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Prophet Muhammad’s Great Advice to His Companion

Prophet Muhammad’s Great Advice to His Companion
Love of wealth and honor are stronger in stripping a man of his religion than two ferocious wolves in a cattle pen of sheep

In a time where his teachings are being grossly misinterpreted, here are some practical pieces of advice from the Prophet Muhammad. These are humanitarian principles, not just Muslim principles, from a man who promoted love, peace and compassion.

All of these extracts are from the Prophet’s advice to his companion Abu Dharr al Ghifari who once saw him alone in his mosque in Madinah and took the opportunity to seek counsel. The full conversation can be read here.

1. Take advantage of your youth, health, wealth, time and life

“Oh Abu Dharr! Take advantage of five things before five things seize you; Your youth before Your old age, your health before your sickness, Your wealth before your poverty, your spare time before your being busy and your life before you death.”

This beautiful tradition highlights the importance of not taking our bounties for granted. It is only when they are removed that we will appreciate their significance.

2. Don’t procrastinate

“Oh Abu Dharr! Beware of Procrastination for you are (in) today and not (in) tomorrow. If there is a tomorrow for you, be tomorrow as you are today. If there isn’t a tomorrow for you, you will grievously regret the opportunity you missed today.”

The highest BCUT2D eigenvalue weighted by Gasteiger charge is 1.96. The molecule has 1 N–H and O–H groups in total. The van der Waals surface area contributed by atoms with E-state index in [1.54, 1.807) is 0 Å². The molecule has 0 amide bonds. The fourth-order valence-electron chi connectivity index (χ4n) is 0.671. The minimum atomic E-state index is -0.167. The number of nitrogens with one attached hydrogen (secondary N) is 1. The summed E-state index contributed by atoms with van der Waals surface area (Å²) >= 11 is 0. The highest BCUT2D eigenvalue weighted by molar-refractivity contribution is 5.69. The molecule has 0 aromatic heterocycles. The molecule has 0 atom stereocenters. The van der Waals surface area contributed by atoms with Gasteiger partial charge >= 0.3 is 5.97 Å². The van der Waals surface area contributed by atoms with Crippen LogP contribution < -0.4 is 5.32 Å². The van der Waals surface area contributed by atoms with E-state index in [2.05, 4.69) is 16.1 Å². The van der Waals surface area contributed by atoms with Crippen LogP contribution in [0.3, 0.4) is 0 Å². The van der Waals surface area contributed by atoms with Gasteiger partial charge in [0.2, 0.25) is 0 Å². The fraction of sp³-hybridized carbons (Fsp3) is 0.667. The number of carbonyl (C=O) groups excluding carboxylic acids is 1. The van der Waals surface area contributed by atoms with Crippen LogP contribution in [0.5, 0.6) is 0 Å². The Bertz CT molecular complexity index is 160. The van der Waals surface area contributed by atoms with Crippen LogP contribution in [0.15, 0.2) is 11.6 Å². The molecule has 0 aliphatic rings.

Whether it be an upcoming exam or a looming work deadline, we all know the danger of procrastination. The Prophet is clearly a now person, as the following tradition also suggests:

“Oh Abu Dharr! When you wake up in the morning don’t talk to yourself about tonight and when night has come don’t worry of the morning for surely you don’t know what your state will be tomorrow.”

3. Don’t waste your time

“And know that in you are two (dangerous) qualities; laughing at something not amusing and laziness when not tired.”

In a day where social media has become the biggest procrastinator to affect us (you might have encountered this article by doing exactly this!), the Prophet warns of two potential dangers this presents.

Whereas social media initially allowed friends and family to keep in touch, it is now inundated with viral videos and entertaining forwards – we are all guilty of lazing around for hours on end scrolling down and refreshing our feeds with no real purpose.

4. Admit your ignorance

“Oh Abu Dharr! When you are asked of some knowledge you know not of say, “I do not know!” You will be saved of its consequences. Don’t make judgment of that which you haven’t knowledge.”

In an age where information is available at the fingertips, from the trusted Sheikh Google, it is easy to fall into the trap of regarding ourselves as scholars in every field, even if all our knowledge is only from a few Wikipedia searches! This quote advises us to save ourselves from embarrassment by admitting ignorance in such situations.

5. Practice what you preach